The goods in the store were generally imported from Europe or eastern Canadian wholesale houses. Business was conducted on a credit basis, meaning that some accounts carried over from one harvest to another. Especially in years of crop failure and depression, this system put strain on the store’s accounts as many farmers were forced to default on their debts.

Hill Brothers

Harry Hill lived in Hartney while he managed the A. E. Hill Company general store. He was very interested in the growth and development of his community: he sat on both the RM of Cameron and Town of Hartney councils before serving two stints as mayor – from 1907 to 1909 and again from 1918 to1928. Furthermore, he sat on over half a dozen sports and social organisation committees. He was married to Irene Hooper of New Orleans for 42 years and they had three daughters.

Alfred sold his business in Griswold in 1912. He moved to Brandon where he managed some farmland, experimenting with new seed and crop varieties, and continued his interest in politics. In 1930 he moved to Hartney for the first time and lived on the second floor of the general store. Alfred was also a dedicated community man. He was a member of the Red Cross and helped with Boy Scout outings during the depression. He was very interested in the education of upcoming generations and gave yearly prizes at the Hartney School.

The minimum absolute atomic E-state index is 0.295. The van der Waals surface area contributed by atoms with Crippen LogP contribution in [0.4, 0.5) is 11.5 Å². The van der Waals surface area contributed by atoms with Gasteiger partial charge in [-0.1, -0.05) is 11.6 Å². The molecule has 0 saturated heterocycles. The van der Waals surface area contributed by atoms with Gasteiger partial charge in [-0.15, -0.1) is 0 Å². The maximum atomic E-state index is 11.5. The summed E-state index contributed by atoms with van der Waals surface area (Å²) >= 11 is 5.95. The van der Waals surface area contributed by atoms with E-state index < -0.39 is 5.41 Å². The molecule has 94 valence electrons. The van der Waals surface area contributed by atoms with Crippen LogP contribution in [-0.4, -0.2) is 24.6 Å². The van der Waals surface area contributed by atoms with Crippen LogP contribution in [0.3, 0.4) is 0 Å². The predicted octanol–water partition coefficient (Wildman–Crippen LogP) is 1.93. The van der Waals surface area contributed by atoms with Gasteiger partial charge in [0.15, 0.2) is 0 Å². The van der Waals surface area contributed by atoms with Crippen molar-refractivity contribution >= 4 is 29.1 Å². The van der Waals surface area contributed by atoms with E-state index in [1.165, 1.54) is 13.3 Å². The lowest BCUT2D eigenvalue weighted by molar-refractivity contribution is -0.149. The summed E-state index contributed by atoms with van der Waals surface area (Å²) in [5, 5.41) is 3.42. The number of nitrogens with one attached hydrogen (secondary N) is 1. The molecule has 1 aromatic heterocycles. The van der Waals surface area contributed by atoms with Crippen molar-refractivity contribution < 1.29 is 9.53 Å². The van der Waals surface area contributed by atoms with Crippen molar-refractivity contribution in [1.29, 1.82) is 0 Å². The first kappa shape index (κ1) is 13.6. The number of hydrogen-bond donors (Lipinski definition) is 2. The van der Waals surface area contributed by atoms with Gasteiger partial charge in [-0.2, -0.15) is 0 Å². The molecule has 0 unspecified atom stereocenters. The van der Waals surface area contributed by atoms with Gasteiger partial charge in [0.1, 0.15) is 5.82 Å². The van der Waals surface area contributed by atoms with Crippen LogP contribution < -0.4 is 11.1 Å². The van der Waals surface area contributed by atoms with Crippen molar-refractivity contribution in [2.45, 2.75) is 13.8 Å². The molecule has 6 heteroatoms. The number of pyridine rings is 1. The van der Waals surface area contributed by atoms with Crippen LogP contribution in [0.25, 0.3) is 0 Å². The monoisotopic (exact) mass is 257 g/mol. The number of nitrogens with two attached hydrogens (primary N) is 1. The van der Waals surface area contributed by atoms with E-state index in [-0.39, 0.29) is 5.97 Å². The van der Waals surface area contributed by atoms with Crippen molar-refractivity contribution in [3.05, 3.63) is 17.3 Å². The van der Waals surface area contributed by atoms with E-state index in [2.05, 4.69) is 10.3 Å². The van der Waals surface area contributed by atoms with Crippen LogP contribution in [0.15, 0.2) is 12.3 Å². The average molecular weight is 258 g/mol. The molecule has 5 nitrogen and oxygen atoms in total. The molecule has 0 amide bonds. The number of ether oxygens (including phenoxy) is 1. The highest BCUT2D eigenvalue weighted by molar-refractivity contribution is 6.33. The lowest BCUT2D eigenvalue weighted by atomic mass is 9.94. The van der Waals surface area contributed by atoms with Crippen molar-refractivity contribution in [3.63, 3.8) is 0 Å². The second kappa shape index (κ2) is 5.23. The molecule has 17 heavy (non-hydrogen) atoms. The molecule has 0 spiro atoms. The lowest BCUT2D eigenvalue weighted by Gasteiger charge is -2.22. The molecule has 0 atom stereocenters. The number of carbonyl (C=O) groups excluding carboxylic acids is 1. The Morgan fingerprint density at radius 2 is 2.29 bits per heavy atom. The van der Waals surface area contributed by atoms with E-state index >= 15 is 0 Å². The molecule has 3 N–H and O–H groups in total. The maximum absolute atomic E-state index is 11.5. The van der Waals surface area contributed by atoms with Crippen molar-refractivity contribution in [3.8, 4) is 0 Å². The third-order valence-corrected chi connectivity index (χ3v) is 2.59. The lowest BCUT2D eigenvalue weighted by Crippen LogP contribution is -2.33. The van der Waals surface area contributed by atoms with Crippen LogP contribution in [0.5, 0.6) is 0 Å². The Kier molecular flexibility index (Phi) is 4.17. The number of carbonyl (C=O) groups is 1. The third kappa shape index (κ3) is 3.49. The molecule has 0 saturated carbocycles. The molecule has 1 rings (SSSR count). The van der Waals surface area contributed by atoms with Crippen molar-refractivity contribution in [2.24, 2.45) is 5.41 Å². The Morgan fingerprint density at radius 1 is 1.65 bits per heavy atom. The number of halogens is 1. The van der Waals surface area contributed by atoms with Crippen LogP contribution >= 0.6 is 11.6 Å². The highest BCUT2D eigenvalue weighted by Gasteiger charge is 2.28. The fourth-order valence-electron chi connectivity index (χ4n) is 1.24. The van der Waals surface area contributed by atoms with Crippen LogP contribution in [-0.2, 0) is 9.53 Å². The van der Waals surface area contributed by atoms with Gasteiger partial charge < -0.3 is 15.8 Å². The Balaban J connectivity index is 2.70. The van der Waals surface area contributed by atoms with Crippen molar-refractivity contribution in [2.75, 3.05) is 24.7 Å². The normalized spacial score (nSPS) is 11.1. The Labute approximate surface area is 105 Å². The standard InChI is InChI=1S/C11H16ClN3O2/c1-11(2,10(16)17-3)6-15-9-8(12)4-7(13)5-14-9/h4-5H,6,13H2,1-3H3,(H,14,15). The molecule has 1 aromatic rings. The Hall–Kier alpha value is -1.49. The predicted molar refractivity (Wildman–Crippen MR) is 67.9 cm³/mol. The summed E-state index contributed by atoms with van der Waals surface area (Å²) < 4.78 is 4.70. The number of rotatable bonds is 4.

After the death of his brother Harry in 1940, Alfred took a more active role in the affairs related to the general store. Harry’s youngest daughter, Irene, moved home from Ontario to help her uncle run the business, taking up her father’s share in the A. E. Hill Company.

When Alfred Hill died in 1953 (at 94 years of age), Irene continued the business on her own for nearly 30 more years. In 1982 she held an auction and sold the assets of the business. This brought an end to the 86-year long operation of the A. E. Hill Company in Hartney.

Hillstreet Market

The building moved into a new chapter when Kim and Garry McBrien bought the building in 1995 and operated a restaurant known as the Hillstreet Market for three years. They modernised the building with new plumbing and hydro, in addition to laying a boardwalk of planks on the inside of the building. The wood used for this job was recycled from a building that had been built in 1885, making the renovation materials older than the building itself!

The Museum Takes Over - and Hollywood Visits!